I’m finishing up my sabbatical. Every 7 years Intel gives ALL fulltime employees an additional 8 weeks of paid vacation. My blog has covered some of the stuff I’ve done during this time, my second sabbatical. The first one was spent in Africa and in Germany.One of the things that I had wanted to do during my time off was look alternative employment. Why?
I like my job with Intel; the blessings of working there are many:
- I like the stuff I work on.
- I like the people I work with.
- I like the managers above me
- I like them all as people
- The two immediately above me have been a joy to work for; they are good managers. The two above them, I sometimes question the wisdom of some of the things they do or don’t do. Pretty standard stuff though.
- There are only three people in all 15 years that I would now decline to work for. For one of these it’s because he’s just an incompetent ass. The other two, well, just bad blood. Pretty good for 15 years.
- Intel is the reason I spent 2.5 years in Israel, one of the best times of my life/career
- Intel Isreal has been my favorite place to work. Israeli problem solving and focus is exhilirating to be a part of
- Intel paid for me to learn Hebrew though when the average Israeli learns that I speak the language, the most common question is: Why?
- I made many special friendships, including relationships with two wonderful women.
- Observing Israeli culture gave me a much deeper appreciation for the value of family
- Travel to Israel means free visits to my mom in Germany; flights to Tel Aviv often pass through there.
- Intel is the reason I live in Portland. Portland is the most recent of 6 places I’ve lived (Frankfurt, Los Angeles, Boston, Santa Clara, Haifa, and Portland) and I predict it will be my last. I love it here and the life I have.
So why would I want to leave the company that has done so much for me?
Well, unlike my outlook in my 20s, I feel that there is more to life than work. I have hobbies, friendships, and family prospects that demand more of my time. As long as I’m constrained to forever working 40+ hours/week and 48 weeks/year, I will be time limited. I’m blessed enough that I earn enough of a salary that I could cut back. I just don’t have the time.
So I’m looking for is a way to cut back on my work hours without retiring. Again, I LIKE what I do. I LOVE programming computers. I’m good at it and it’s very rewarding. I don’t want to stop; just cut back.
Intel will never be willing or able to provide this for me.
- A guy that was already considered the old guy when I starting working for Intel back in 1993 convinced management to allow him to reduce to 4 days/week for a while. Eventually he was forced to switch back to the “normal” work-week
- Someone I know in Isreal was working a reduced schedule to enable her to spend more time with her son. She was pressured to return to a normal work-week.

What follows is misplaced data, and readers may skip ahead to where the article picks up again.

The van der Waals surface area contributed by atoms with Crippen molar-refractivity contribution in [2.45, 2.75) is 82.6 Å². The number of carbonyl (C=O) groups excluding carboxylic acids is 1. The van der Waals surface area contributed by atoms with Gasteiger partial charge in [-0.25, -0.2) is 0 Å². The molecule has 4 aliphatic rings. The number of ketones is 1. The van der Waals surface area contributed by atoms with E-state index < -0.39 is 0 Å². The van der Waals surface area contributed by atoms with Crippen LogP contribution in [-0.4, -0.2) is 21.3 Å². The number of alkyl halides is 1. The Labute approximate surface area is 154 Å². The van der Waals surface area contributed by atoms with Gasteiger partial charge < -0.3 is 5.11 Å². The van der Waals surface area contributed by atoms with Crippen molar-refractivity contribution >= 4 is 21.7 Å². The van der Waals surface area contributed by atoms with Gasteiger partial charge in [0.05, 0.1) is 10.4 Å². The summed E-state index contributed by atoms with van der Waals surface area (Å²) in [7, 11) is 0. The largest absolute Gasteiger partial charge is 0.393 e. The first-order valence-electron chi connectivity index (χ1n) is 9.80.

- Even the flexibility to work remotely was revoked for several people after they’d successfully done so for many years.
For all the good things that Intel is, progressive and understanding of employee life is not really one of them.
But what company is? Intel’s not in the business of making life flexible and fullfilling to it’s employees. It’s in the business of designing and producing semiconductors, mostly microprocessors. Similarly, other companies are in the business of making money. Spending time and resources on employee happiness is only warranted (rightly) if it positively impacts the bottom line. There are rare companies like Google that make employee happiness a competitive advantage, but the attitudes required to pull that off are not really compatible with the traits required to successfully lead a company or organization.
So I can’t really fault Intel. Intel is not evil or immoral. The managers are good people doing the best they know how. If it’s important enough to me, I have to make it happen on my own.
But if other companies are no better, how can I make it happen? The answer I have to that is to gain the skillset that will enable me to do one of two things:
- be valuable to enough companies out there that one of them can be convinced to give me the work flexibility I’m looking for. Just play the numbers. More companies -> more likelyhood of finding one that is willing to do things a little differently
- be able to go out on my own as a contract employee/consultant.
The group I’m currently scheduled to join on my return from sabbatical is a step in that direction. I’ll be working on something somewhat different that has more applicability outside Intel.
I’m also looking at other options. My managers know this. They know why. They would love to help me. But long term, they acknowledge that I’ll need to go somewhere else.